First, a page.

His progression in this facet of play has drawn plaudits from many. Last month, Roy Keane spoke about Rice’s talent and believes the midfielder is further ahead in his development as a player compared to himself at the same age.

Once the ball is in the final third, the tendency is again towards simplicity and traditional methods as West Ham swing crosses into the box. They attempt the third most from open play in the division (16.5 per game).

Variety and Reactivity

But although West Ham are characterised as playing lots of longer passes into the channels for Antonio, often via Pablo Fornals or Jarrod Bowen, perception is skewed by the fact most of their televised games are against top clubs like Liverpool or Manchester United:



What really marks Moyes out is the variation in how his team play. He is a true reactive tactician, pouring over data to find opposition weaknesses and adapting his strategy accordingly, famous for covering every inch of wall space in his office with sticky notes during his Everton days. This malleability is best captured in the striking statistical differences between games this season.

Against Leeds United, his side had a PPDA of 22.9 but against Brentford it was 8.3, the former requiring a deeper line to prevent getting sucked into Marcelo Bielsa’s wild end-to-end football and the latter a calculated response to Brentford’s difficulty passing out from the back – as they like to do – at Premier League level. That’s a range of pressing that goes from the top 10% of recorded figures across the division this season to the bottom 10%.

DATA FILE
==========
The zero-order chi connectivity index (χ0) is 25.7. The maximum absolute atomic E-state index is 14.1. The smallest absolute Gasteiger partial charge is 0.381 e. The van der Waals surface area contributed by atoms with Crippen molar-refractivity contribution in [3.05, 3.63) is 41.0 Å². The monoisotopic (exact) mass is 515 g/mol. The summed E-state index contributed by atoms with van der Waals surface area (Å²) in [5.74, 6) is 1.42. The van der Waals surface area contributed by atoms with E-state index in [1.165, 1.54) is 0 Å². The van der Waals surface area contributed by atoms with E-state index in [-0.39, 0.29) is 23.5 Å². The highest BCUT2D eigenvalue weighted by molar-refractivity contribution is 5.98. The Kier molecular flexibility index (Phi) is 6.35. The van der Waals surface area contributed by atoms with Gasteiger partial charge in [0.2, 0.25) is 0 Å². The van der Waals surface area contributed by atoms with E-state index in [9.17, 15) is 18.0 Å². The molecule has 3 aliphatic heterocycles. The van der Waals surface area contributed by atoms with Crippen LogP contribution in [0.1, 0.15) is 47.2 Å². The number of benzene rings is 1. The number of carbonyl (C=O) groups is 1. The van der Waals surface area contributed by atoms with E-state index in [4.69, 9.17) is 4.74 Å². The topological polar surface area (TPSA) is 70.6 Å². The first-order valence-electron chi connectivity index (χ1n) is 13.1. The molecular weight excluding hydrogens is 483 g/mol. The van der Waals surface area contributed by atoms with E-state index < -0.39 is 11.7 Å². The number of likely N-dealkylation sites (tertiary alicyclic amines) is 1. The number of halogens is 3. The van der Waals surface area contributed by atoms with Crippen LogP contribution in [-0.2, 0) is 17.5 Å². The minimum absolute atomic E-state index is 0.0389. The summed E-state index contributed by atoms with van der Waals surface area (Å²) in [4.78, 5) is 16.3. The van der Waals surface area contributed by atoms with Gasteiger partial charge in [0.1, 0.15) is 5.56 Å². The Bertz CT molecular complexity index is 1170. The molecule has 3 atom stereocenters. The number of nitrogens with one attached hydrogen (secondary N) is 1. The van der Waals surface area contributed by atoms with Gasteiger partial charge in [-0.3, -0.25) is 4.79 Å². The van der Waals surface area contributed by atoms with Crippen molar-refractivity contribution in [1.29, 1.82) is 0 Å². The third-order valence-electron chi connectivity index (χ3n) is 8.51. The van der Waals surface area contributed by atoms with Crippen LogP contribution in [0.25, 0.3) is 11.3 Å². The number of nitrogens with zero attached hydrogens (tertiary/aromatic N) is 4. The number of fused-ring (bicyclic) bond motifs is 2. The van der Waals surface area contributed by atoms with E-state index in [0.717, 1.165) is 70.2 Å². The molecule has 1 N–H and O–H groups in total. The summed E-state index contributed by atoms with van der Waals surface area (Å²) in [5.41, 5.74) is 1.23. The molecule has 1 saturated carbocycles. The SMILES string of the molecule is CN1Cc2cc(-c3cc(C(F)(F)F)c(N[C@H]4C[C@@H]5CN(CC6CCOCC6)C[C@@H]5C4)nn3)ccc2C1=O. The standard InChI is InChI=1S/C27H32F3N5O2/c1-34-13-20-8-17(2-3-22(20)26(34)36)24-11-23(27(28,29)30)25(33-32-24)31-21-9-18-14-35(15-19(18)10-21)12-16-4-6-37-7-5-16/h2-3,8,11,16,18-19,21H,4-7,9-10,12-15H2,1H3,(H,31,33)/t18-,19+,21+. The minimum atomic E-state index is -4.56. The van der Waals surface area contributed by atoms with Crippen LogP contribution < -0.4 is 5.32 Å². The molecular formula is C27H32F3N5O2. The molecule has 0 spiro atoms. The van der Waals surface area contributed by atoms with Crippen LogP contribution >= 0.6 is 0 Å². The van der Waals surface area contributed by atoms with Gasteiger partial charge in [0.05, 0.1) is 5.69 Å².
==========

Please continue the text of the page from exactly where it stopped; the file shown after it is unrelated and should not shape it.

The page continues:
We see a similarly dramatic swing elsewhere. For example, West Ham put together just four 10+ pass sequences in open play against Crystal Palace but 18 against Southampton. Very few clubs have such stark shifts in strategy between matches.

Slowly Moving up the Pitch

West Ham play backs-to-the-wall football, then, and in fact, there is evidence to suggest that as the choreography improves as the players grow in stature, Moyes’s tactics are opening up somewhat. They measure highly on a number of attacking statistics: they are fifth for passes into the final third, reflecting their propensity to dominate territorially for parts of the game, and rank eighth for possessions won in the final third, showing their willingness to press hard for a few seconds after the ball is lost.

A more telling measure of West Ham’s movement towards ball retention and a higher defensive line is their shift from last season. Their possession, passing accuracy in the opposition half, possession won in the final third, and shots from open play are all up significantly from the 2020-21 campaign, as the table below illustrates:



A lot of this work is led by the excellent pressing from the front we see from West Ham’s hard-working attackers, who may not be asked to counter-press regularly but who work tirelessly once the ball enters the middle third of the pitch. Pablo Fornals is second in the entire division for pressures, with 530, while Said Benrahma ranks 10th and Jarrod Bowen 35th.



Set-pieces Skew Perceptions

But we shouldn’t get too carried away. West Ham are in a purple patch at the moment and it’s unlikely they will maintain it, given they have scored 23 goals from an xG of 19.2 and have the third best conversion rate in the division behind Chelsea and Liverpool (13.4%). It is hard to believe they will keep that up for an entire campaign.

West Ham’s secret weapon, and arguably the reason for their climb from Europa League hopefuls to top-four contenders, is their brilliant set-piece record. Moyes’ team have scored the second most set-piece goals (five), having topped the charts with 16 last season, and the underlying numbers are just as impressive: West Ham hit the second most successful corners into the box (22 so far), create the fourth most chances (13 in total), and have the third most players in the six-yard box when corners are delivered.